Please login or register.

Login with username, password and session length
Advanced search  

News:

The X10Hub (PiX10Hub) is here! Created by the Community, for the Community.:)% #:)

Pages: 1 2 [3] 4 5

Author Topic: X10 Signal Meter  (Read 101673 times)

dave w

  • Community Organizer
  • Hero Member
  • ***
  • Helpful Post Rating: 137
  • Posts: 5995
« Last Edit: July 25, 2009, 01:03:32 PM by dave w »
Logged
"This aftershave makes me look fat"

JeffVolp

  • Moderator
  • Hero Member
  • *
  • Helpful Post Rating: 107
  • Posts: 2064
    • XTB Home Page
Re: X10 Signal Meter
« Reply #31 on: July 25, 2009, 01:01:02 PM »

Oh, I vote for black because it matches better with my OptiVisor. 

Black cases have been ordered...

Jeff
Logged
X-10 automation since the BSR days

GregH

  • Full Member
  • ***
  • Helpful Post Rating: 0
  • Posts: 63
Re: X10 Signal Meter
« Reply #32 on: July 27, 2009, 09:56:41 PM »

How does less than 4 bucks sound?   :D

That would send my wife over the edge!  rofl
Logged

dave w

  • Community Organizer
  • Hero Member
  • ***
  • Helpful Post Rating: 137
  • Posts: 5995
Re: X10 Signal Meter
« Reply #33 on: July 28, 2009, 12:22:36 PM »

Black cases have been ordered...
Jeff
s-s-s-s-s-s-snuff!

...silence...



(and that friends, is the sound of "bated breath")
« Last Edit: July 28, 2009, 12:26:46 PM by dave w »
Logged
"This aftershave makes me look fat"

JeffVolp

  • Moderator
  • Hero Member
  • *
  • Helpful Post Rating: 107
  • Posts: 2064
    • XTB Home Page
Re: X10 Signal Meter
« Reply #34 on: August 03, 2009, 05:27:20 PM »

I would like some feedback here.

I added the code that transmits a P1 ON in response to a significant increase in noise, and confirmed that was working by injecting a variable noise level from my Wavetek.

Then I plugged in that infamous Cellet cellphone charger.  The meter immediately started logging bad start codes, but there was virtually no increase in indicated noise level, and the noise increase detector was not triggered.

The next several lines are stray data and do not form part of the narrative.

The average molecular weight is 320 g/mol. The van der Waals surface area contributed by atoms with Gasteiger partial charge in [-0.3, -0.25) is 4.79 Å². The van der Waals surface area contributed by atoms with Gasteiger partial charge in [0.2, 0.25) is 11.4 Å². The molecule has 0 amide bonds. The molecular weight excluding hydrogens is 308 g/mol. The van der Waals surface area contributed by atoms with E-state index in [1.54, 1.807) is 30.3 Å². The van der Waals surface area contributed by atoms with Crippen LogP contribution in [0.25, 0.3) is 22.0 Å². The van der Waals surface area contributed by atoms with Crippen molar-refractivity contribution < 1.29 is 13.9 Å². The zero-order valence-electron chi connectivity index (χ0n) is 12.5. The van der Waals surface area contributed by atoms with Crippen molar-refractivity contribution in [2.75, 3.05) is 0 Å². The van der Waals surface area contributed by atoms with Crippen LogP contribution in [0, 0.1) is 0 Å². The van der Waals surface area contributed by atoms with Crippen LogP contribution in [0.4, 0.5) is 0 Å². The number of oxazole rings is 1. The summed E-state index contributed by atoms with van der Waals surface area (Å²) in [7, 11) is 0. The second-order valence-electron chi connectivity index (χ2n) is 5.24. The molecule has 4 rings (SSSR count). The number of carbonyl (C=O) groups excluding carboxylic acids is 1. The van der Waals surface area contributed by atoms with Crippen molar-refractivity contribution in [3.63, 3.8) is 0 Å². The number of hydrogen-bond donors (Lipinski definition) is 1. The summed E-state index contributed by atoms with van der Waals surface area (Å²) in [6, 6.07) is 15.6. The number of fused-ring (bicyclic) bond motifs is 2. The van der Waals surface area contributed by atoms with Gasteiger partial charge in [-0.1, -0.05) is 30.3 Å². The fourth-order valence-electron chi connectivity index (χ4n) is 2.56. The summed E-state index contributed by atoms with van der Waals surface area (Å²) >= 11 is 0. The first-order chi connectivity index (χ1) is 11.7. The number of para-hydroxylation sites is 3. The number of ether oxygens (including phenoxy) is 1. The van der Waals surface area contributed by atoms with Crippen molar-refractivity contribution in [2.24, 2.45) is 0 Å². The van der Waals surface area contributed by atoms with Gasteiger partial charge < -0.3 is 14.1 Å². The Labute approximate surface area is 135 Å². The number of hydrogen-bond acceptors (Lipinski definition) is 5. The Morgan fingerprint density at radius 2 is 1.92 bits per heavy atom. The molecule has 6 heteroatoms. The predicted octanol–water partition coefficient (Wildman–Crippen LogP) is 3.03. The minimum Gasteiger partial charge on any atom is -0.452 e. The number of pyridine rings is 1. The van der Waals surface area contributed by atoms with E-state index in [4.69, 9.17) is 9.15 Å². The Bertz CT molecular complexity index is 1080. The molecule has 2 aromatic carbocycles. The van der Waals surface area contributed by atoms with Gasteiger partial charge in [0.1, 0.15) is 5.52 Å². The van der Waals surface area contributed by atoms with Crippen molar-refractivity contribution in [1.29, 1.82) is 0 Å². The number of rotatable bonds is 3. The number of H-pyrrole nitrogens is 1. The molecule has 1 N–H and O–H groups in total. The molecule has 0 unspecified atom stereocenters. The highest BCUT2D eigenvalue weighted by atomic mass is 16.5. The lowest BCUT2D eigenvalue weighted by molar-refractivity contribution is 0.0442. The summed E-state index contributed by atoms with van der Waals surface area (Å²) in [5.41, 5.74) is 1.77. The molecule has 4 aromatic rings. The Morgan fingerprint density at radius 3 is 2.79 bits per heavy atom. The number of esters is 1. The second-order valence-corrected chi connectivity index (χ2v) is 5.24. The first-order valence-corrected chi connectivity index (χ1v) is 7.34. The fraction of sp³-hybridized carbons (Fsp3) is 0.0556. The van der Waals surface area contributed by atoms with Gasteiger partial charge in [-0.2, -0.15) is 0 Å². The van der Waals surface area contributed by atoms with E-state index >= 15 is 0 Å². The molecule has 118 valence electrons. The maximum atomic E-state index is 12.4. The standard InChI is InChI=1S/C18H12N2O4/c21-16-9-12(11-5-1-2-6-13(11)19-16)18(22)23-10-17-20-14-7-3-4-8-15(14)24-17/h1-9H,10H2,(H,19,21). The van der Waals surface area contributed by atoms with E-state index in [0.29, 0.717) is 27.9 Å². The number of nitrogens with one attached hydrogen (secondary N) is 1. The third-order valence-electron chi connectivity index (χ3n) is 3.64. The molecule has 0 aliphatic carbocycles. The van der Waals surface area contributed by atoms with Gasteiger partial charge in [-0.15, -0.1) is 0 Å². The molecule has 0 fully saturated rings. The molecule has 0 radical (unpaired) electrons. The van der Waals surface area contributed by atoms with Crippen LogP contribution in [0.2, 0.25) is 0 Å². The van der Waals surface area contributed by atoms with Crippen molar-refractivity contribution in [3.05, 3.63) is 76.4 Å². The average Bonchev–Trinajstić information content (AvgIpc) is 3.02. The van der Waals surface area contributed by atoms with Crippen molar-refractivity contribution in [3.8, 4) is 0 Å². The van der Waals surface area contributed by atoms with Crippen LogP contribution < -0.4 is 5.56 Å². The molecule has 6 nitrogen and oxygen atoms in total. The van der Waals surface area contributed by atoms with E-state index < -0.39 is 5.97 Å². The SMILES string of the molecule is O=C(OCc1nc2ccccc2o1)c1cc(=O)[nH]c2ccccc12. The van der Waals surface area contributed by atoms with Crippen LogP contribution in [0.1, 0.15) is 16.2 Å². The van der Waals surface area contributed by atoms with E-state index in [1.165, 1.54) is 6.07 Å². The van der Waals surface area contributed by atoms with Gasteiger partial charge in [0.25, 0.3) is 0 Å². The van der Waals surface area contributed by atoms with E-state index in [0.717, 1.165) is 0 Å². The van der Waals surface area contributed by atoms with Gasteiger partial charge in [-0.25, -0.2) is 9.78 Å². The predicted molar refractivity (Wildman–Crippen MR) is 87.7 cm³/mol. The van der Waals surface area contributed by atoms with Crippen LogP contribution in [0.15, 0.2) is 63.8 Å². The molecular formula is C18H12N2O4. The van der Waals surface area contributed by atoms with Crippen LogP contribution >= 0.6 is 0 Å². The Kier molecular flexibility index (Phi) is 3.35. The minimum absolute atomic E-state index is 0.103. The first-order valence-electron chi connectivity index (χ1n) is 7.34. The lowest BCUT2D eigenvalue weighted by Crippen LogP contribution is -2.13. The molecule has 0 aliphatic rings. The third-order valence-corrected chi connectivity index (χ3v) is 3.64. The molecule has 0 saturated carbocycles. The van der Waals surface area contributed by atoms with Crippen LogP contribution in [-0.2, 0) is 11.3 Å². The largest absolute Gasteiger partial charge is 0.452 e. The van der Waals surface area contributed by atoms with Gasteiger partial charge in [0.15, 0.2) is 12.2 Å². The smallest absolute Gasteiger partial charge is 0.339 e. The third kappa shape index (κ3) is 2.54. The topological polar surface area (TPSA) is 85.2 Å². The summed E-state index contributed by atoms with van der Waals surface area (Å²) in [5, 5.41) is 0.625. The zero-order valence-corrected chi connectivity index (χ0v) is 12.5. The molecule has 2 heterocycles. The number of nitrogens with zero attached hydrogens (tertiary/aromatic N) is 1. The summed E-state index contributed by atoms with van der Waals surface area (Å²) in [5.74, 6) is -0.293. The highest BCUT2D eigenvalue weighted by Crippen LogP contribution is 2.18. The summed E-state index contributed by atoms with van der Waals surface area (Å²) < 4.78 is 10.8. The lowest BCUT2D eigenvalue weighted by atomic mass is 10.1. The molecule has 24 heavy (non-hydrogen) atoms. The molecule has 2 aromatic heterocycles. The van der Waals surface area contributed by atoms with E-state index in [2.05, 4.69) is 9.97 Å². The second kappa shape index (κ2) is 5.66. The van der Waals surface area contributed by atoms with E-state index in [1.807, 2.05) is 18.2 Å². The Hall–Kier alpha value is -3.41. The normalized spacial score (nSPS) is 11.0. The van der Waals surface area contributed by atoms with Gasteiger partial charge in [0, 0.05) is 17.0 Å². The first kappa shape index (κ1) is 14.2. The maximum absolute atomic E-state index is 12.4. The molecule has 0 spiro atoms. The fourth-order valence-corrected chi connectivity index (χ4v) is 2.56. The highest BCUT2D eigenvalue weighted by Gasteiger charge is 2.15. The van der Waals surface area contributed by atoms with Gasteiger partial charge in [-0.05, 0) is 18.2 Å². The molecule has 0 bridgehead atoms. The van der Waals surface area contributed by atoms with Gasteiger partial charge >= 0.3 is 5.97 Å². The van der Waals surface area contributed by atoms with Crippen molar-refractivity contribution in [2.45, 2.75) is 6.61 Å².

The meter samples the powerline in three windows:  just before, during, and just after the X10 transmission window.  It normally displays the signal or noise level during the X10 window.  Using a storage scope to capture noise from the Cellet charger, its switching regulator only pulses on in the X10 reception window a few times a second.  While that is certainly enough to corrupt X10 transmissions, it is not enough to raise the average noise level significantly.  Looking just during X10 reception windows, the average noise remains below 25mV.  However, looking over the whole cycle, the noise gets up to almost a volt when there is a load on the charger.  Yes, that is one nasty device.

To be useful, I think the meter should identify even very intermittent noise capable of causing X10 communications problems.  I modified the A/D sampling routines to not only capture peak noise over an entire  X10 transmission, but also peak noise during each individual X10 sample window.  That does show an increase when the charger is plugged in, but still less than 100mV.  However, that is certainly capable of causing bad start codes, and a serious X10 reliability problem.  Maybe the best indicator is the fact that the meter is displaying a continuous stream of bad start codes whenever the charger is plugged in.